Sandy King



  3. #3
    Ole
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    A film scanner is a good replacement, and quite often cheaper. Turn off all corrections and look at the histogram. Scan in colour mode, compare luminance, red, green and blue channel...
    -- Ole Tjugen, Luddite Elitist
    Norway

  4. #4
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  5. #5
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    No, you don't really need one, but sometimes it can make life a whole lot easier. If a friend has one, borrow it. It makes calibration faster, it makes making copy negs, or internegs, faster. It makes the science end of photography easier. If you have an interest here, then go for it. You don't have to spend much money to get a nice one. I use PMK, too, and I don't use a color densitometer. I use an Xrite 301 with a blue filter. This is the same as the blue channel on a color unit. This gets one pretty close and as close as you can get with any densitometer. To get closer you would need to run spectrals on all you materials and then you'd be way off in the deep end. When it comes down to it, it is only the final print that matters and not whether you have a densitometer.

    I was just looking at ebay in closed auctions and noticed that there are many units that closed for under $100. I got mine for $30, as is, not working. Turned out to need a fuse and an aperture. Xrite will sell apertures, but cost more than I paid for unit, so I made one. I pull it out and use it about once a month.
    Watch for Loose Gravel

  6. #6

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    I agree with Sandy, a good densitometer can be had at E bay for $300. and is a great tool to have. As Sandy suggested I did my BTZS testing and printing is a snap. I read the low value, the high value and print according the SBR I have. When I started printing pt/pd I did all this by the zone system, so I got a good neg, but I had to test prints, with the densitometer and the BTZS my first print is always close in exposure and contrast. I had to eat some crow and admit the BTZS is far easier than the zone system, and the desitometer is a complemetary tool to read your negs.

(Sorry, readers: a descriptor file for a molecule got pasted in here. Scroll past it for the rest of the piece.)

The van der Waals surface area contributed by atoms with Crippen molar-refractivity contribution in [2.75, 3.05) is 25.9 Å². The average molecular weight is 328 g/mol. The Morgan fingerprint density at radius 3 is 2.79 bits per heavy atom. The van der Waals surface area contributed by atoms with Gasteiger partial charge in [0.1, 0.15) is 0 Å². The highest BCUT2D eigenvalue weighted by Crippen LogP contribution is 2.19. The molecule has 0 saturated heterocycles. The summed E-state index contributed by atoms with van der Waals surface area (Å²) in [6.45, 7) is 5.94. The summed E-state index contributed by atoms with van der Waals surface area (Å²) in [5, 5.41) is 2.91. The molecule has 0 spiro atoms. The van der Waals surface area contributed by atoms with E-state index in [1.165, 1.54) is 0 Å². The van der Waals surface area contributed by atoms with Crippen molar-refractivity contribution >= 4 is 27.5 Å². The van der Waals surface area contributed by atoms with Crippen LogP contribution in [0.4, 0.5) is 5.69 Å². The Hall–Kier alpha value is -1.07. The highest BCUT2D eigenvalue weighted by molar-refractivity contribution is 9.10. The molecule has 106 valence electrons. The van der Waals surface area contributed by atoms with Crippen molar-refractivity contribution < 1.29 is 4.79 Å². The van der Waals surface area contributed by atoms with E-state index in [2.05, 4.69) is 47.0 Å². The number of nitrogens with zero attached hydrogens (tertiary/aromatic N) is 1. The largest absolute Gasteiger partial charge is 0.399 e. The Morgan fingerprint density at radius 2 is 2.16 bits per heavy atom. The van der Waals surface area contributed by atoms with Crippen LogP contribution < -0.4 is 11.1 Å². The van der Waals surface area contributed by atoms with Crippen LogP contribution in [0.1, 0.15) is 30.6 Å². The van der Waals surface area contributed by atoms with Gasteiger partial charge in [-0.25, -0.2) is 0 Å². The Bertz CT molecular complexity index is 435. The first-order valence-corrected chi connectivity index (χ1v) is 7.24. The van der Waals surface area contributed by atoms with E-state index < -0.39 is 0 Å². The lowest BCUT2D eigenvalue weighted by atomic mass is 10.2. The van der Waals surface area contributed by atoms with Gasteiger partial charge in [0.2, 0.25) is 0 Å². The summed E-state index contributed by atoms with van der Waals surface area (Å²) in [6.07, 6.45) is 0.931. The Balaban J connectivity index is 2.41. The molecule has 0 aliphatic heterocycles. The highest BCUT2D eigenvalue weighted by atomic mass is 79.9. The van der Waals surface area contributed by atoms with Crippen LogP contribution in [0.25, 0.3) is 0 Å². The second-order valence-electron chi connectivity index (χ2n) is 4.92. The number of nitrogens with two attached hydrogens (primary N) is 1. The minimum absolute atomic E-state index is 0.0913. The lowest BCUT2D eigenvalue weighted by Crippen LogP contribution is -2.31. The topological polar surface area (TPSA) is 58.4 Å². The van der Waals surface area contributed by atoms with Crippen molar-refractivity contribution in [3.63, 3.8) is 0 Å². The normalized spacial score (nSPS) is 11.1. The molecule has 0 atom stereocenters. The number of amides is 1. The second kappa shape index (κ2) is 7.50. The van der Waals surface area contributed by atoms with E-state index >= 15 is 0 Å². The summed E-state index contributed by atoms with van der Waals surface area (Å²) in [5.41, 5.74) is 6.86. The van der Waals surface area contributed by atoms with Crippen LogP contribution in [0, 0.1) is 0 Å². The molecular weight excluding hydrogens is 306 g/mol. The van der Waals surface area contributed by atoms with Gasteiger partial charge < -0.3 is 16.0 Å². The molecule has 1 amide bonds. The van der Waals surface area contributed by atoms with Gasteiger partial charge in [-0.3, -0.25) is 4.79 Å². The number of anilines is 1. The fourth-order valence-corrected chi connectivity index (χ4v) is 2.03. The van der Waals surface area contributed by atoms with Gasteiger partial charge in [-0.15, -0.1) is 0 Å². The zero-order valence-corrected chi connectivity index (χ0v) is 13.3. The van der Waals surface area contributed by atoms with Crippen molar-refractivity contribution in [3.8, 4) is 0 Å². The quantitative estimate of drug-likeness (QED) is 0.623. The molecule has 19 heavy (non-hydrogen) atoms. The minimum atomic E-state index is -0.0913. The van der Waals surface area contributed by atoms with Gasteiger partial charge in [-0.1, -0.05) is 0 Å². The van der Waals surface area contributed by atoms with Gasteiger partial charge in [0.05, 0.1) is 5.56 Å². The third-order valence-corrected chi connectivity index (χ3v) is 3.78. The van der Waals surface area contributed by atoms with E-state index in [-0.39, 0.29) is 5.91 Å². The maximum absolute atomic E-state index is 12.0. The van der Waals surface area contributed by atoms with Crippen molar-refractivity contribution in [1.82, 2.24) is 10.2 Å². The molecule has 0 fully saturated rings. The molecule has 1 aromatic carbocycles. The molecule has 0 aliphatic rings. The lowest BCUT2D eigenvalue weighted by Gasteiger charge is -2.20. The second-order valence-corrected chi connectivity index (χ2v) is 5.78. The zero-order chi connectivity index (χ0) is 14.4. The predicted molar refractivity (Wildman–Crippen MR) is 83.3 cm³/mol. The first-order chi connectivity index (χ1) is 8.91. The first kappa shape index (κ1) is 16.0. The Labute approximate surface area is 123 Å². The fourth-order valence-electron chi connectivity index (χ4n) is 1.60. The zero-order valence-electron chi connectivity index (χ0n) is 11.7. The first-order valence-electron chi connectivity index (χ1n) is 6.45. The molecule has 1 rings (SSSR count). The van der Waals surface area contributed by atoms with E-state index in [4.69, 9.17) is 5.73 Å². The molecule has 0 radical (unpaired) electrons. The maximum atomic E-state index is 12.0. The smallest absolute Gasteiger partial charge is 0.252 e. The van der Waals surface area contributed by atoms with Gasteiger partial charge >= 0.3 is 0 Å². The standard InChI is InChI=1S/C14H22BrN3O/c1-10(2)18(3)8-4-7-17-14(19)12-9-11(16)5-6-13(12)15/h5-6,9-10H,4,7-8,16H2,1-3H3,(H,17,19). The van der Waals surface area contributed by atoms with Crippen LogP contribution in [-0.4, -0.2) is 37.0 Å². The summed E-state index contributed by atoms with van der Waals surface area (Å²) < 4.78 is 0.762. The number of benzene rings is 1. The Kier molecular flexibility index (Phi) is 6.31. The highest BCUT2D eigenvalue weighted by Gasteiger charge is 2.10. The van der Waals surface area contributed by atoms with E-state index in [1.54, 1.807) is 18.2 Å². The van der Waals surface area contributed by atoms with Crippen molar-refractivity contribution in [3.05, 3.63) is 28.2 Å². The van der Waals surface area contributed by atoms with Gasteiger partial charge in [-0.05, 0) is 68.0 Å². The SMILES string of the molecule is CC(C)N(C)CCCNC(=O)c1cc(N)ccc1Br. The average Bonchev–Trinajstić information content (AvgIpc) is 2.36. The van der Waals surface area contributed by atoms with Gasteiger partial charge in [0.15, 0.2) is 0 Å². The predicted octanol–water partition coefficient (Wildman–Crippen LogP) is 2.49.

If you are using only the zone system, then you dont need one. You can have your negs read at a photo lab and if you stick with the same developer/film combination then things should be laways the same.

  7. #7

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    </span><table border='0' align='center' width='95%' cellpadding='3' cellspacing='1'><tr><td>QUOTE (OleTj @ May 16 2003, 06:26 AM)</td></tr><tr><td id='QUOTE'>A film scanner is a good replacement, and quite often cheaper. Turn off all corrections and look at the histogram. Scan in colour mode, compare luminance, red, green and blue channel...</td></tr></table><span class='postcolor'>
    This sounds like a good idea OleTj, I have been using my spotmeter with a reverse mounted 50mm lens as described in the BTZS book.

    Using the film scanner, do I scan a film base+fog negative as a reference level?

    Lots of great information here as usual....

    Regards,
    John

  8. #8
    Ole
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    The way my (universal) scanner works, is that it measures a reference (no film) which is then set to 0. This gives a direct measurement of FB+F, as well as Dmax - although in bit depth, not density. But the actual units something is measured in in sot important, as long as it&#39;s repeatable. And for comparison purposes a film scanner is quite adequate.

    Some scanner programs lets you read the density at any point on the preview, that&#39;s another neat way of doing it.
    -- Ole Tjugen, Luddite Elitist
    Norway